Are the RIBA Awards too expensive?
Yes, says Ben Kilburn, smaller practices are being excluded; but Bill Taylor believes the new cost categories make them fairer than ever
Director at Kilburn Nightingale Architects
It is divisive and exclusive for the RIBA to raise the cost of entry to its awards system. More expensive entry fees hit small practices harder than the large players, potentially creating a culture of awards dominated by a small number of large practices.
There is a danger that the awards will go the way of most competitions today. Many smaller and medium-sized practices have given up on the Ojeu process because the assessment system is so biased in favour of practices that can tick the boxes where experience and turnover are measured. It is ironic that a system set up in the interests of openness should end up excluding smaller practices and channelling work to the usual suspects.
If award fees continue to rise, the system will increasingly reward the established practices to the exclusion of those who may produce valuable work but don’t have the same publicity budget. There needs to be a way of ensuring that the output of all RIBA registered (and paid-up) architects is given a chance in this process, whether they are sole practitioners or offices
of hundreds. Perhaps the entry fee could also be dependent on the size of the practice? Or could a nominal fee be charged until the shortlisting stage, when a further payment could be made? This is when the RIBA’s expenses, along with the chance of some benefit to the participants, become greater.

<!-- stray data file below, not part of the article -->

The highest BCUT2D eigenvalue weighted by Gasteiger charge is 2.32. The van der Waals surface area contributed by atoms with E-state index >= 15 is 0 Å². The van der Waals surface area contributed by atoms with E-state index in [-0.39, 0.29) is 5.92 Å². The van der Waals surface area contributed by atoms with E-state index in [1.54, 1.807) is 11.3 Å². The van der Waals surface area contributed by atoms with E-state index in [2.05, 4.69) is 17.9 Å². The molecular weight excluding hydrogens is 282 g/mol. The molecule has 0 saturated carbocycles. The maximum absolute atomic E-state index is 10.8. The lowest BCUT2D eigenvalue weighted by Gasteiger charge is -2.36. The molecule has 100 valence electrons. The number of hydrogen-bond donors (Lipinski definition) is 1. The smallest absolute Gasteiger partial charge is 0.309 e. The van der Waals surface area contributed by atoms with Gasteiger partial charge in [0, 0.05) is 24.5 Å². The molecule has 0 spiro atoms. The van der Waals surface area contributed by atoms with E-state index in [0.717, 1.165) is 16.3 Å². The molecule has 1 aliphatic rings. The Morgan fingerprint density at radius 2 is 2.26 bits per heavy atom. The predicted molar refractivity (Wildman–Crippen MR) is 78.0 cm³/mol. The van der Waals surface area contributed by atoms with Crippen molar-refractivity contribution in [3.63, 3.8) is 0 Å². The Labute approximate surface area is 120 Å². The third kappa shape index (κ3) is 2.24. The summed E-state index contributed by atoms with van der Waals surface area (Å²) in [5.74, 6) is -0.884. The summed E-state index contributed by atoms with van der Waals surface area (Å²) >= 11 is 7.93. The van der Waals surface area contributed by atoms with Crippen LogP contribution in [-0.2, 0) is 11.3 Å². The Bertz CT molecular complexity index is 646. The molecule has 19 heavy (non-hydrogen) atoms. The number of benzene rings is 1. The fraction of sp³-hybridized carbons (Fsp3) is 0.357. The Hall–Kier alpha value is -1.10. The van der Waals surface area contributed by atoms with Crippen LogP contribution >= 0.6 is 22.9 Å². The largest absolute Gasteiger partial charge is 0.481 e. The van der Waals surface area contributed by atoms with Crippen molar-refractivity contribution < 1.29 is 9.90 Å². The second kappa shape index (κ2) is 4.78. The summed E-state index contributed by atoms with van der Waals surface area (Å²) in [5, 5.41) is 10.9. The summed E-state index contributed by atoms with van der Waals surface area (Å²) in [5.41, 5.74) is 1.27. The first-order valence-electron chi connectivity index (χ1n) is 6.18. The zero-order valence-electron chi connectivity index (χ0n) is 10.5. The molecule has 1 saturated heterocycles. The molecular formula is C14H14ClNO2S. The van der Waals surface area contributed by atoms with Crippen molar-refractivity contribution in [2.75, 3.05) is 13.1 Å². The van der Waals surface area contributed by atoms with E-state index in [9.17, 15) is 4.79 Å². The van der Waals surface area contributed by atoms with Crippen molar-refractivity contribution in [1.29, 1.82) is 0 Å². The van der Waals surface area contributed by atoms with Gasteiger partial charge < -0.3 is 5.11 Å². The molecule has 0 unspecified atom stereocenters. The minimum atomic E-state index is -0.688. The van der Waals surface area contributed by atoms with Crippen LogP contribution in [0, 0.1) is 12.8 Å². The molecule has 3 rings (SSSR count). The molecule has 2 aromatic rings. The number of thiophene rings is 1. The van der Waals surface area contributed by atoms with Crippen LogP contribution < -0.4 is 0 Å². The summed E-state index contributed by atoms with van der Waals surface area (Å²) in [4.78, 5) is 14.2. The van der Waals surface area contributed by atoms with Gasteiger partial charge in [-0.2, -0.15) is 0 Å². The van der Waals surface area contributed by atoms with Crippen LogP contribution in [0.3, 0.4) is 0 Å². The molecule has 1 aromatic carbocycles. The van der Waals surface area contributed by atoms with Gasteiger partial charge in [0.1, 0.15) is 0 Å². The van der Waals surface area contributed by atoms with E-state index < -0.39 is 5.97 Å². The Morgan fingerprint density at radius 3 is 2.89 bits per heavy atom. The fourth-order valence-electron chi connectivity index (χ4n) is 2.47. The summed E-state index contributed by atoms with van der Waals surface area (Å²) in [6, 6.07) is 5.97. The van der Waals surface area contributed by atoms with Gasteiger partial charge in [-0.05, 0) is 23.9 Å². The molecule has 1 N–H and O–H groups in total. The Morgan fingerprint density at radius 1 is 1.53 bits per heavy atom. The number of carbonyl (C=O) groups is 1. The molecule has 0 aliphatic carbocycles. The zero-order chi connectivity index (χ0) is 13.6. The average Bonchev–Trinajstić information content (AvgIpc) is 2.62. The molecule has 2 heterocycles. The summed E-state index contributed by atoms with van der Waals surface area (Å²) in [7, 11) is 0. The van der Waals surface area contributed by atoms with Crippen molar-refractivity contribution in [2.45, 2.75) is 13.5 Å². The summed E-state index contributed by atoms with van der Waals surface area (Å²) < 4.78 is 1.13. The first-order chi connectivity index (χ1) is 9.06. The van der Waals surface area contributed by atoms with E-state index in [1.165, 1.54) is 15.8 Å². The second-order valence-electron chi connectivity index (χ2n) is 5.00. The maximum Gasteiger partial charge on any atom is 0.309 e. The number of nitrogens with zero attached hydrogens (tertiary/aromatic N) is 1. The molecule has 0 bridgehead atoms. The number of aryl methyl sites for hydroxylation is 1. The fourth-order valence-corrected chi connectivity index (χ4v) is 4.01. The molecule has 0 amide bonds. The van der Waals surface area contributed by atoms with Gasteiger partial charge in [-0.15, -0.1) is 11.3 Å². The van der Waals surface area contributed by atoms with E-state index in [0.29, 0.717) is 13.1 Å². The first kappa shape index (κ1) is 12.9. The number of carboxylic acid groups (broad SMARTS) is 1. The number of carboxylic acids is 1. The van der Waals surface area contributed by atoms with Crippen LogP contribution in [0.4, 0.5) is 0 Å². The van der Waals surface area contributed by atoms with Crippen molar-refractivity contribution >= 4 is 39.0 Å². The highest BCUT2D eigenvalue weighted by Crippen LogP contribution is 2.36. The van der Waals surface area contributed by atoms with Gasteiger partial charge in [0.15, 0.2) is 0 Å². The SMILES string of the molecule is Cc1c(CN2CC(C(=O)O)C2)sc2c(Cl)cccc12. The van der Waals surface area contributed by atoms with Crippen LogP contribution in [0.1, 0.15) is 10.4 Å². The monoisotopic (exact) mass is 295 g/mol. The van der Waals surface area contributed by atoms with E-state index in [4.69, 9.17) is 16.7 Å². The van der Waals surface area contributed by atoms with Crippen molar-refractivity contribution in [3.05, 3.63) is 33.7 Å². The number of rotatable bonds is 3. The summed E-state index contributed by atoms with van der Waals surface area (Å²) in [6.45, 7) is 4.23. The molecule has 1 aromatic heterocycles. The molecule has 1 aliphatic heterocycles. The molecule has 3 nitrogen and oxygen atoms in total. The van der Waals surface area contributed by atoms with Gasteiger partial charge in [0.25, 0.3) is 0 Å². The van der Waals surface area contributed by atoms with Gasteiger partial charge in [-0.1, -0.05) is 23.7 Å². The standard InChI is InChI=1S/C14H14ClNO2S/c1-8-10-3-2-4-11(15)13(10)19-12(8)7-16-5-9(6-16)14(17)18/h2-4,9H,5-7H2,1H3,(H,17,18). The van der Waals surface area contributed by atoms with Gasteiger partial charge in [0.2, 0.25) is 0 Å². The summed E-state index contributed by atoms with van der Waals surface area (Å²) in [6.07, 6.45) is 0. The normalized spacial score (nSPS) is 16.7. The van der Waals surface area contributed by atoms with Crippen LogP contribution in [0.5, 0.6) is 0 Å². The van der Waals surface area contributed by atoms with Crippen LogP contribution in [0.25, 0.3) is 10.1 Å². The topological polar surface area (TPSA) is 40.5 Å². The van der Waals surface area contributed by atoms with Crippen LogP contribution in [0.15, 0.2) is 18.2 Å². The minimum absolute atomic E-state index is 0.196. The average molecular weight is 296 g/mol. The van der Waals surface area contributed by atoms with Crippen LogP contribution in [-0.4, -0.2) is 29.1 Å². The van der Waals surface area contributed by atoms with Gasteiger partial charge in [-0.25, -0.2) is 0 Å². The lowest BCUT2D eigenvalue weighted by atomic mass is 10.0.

The most important thing is that the awards system should serve to spotlight and reward good architecture. The RIBA should remember its mission: “To advance architecture by demonstrating benefit to society and promoting excellence in the profession.”
To do this it needs to spread the net as widely as it can, rather than limiting the field to the fortunate few.
Architect and member of the RIBA Awards panel from 2009 to 2012
The RIBA wants all who wish to enter the awards to be able to do so. On this basis it has weighted the cost of entry according to contract value. It always has. Of course, like most principles this is a simplification, but generally those building multi-million-pound projects are better able to afford to enter the awards than up-and-coming architects or practices doing
This year the RIBA has introduced a new £5-£20 million band, not only to take into account inflation (the upper limit was set at £5 million in the 1990s) but also to peg fees below £5 million and even to reduce them at the lower end. It now costs just £75 plus VAT to enter a scheme worth under £350,000, while it’s £450 plus VAT to enter a £20 million scheme.
These fee levels don’t seem too unrealistic when one considers what one gets. Currently that is at least two for the price of one: regional and national awards from a single application, plus the possibility of going on to the special awards — ultimately the Stirling Prize.
The difficulty, I suspect, for smaller practices is that entry fees represent only a portion of the cost by the time one has taken account of staff time, photography etc. But here again, the RIBA has tried to address this in the submission requirements. So where do all the fees go? Well, the vast majority of that money goes to cover the judging costs. These are, after all, the only awards in which every scheme entered in the UK is visited by an architect at least once. Such rigour doesn’t come cheap. But rather like satisfied clients, I doubt that you’ll hear too many winners complaining about the “value” of entering the RIBA Awards.